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Love the Beast (Review)

Love the Beast (Review)

Non-car enthusiasts would be wise to steer clear.
Jul 21, 2009
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Love the Beast
Genre: Documentary, Sport Release Date: Out now on DVD Runtime: 92 minutes Country: Australia


Director:  Eric Bana Cast: , Grant Denyer, Jay Leno, Jeremy Clarkson, Steve Coad, Todd Kelly
Love the Beast (Review), reviewed by Anders Wotzke on 2009-07-21T17:28:03+00:00 rating 3.0 out of5

“It’s what non-car people don’t get,” begins Top Gear presenter Jeremy Clarkson when discussing with Eric Bana (Black Hawk Down, Star Trek) their shared obsession with cars in Love the Beast. “They see all cars as a one and a half ton piece of metal and rubber. That’s all they see.”

Clarkson’s right. As someone who views cars as little more than a mode of transport, I struggle to relate with Bana’s quarter-century love affair with his 1974 Ford GT Falcon Coupe. Love the Beast is a solid film about car lovers, for car lovers. Unfortunately, I’m not one of them.

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But even though I mightn’t share his passion, there’s a lot to admire about Bana’s unpretentious directorial debut. Rather than being an excuse to flaunt his Hollywood status for an hour and a half, Bana provides some welcome insight into how he spends his time outside of his acting career.  He speaks of his close relationship with his family and his three high-school friends, explaining how the Falcon acted as their “campfire” when growing up in the industrial suburbs of Melbourne.  Outside of his inner circle, Bana talks casually with fellow car loving celebs such as Jeremy Clarkson, late night presenter Jay Leno and even Dr. Phil, each whom humorously attempt to rationalise Bana’s fixation with his ‘Beast’ .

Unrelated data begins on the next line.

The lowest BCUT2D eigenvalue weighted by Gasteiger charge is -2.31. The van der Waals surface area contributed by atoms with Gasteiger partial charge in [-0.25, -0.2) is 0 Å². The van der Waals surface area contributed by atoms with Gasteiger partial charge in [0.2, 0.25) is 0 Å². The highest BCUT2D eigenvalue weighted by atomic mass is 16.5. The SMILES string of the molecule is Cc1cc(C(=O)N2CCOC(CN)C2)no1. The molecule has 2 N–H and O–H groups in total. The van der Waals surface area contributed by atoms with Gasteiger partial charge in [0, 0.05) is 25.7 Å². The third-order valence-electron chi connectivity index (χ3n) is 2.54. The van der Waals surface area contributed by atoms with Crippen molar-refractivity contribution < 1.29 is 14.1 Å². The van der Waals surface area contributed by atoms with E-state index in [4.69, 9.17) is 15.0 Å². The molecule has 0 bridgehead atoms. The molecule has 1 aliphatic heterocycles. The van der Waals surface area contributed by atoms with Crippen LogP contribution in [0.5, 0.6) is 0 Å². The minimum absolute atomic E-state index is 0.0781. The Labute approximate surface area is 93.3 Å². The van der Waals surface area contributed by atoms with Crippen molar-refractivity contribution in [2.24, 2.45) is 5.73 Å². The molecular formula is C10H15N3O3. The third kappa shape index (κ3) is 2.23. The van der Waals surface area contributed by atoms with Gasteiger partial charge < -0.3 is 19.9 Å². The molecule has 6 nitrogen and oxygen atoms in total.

Yet once the GT Falcon leaves the garage and takes to the track, the film loses its momentum as an insightful documentary and becomes somewhat of sports telecast. A great deal of Love the Beast is spent following Bana around the race track, in particular the  five day Targa rally that weaves through the scenic, but treacherous, Tasmanian landscape. For motor sport enthusiasts, these well edited in-car sequences overlayed with the tense dialogue between Bana and his navigator Tony would probably prove quite thrilling. For everyone else, these overlong sequences are likely to grind at your interest as the narrative flow of Love the Beast starts to tail off course.

Yet when Bana makes a miscalculation and does end up drifting off the Targa rally course, the film shift back into gear. It wouldn’t be a love story if the highs weren’t equally met by lows, and Bana’s relationship with his ‘Beast’ is no exception. Even though he is lucky to escape the crash unharmed, Bana shows more concern for his beloved car than himself, stating “I would much rather have a broken arm and be in crutches for a few months than this”.

Two days later, he’s forced to put on a brave face and attend the premiere of his film, Lucky You, in New York with his co-star Drew Barrymore. Attacked by a wall of camera flashes and a sea of jostling journalists probing him for a statement regarding his “great hair”, there’s little wonder why Hollywood celebrities find such solace in their personal pursuits. As such, there’s a sense of irony about the fact that Eric Bana has made a film about his love of cars.  But whilst automotive enthusiasts have every reason to Love the Beast as much as Bana does, those who simply “see cars as a one and a half ton piece of metal and rubber” won’t be so affectionate.

[rating: 3/5]

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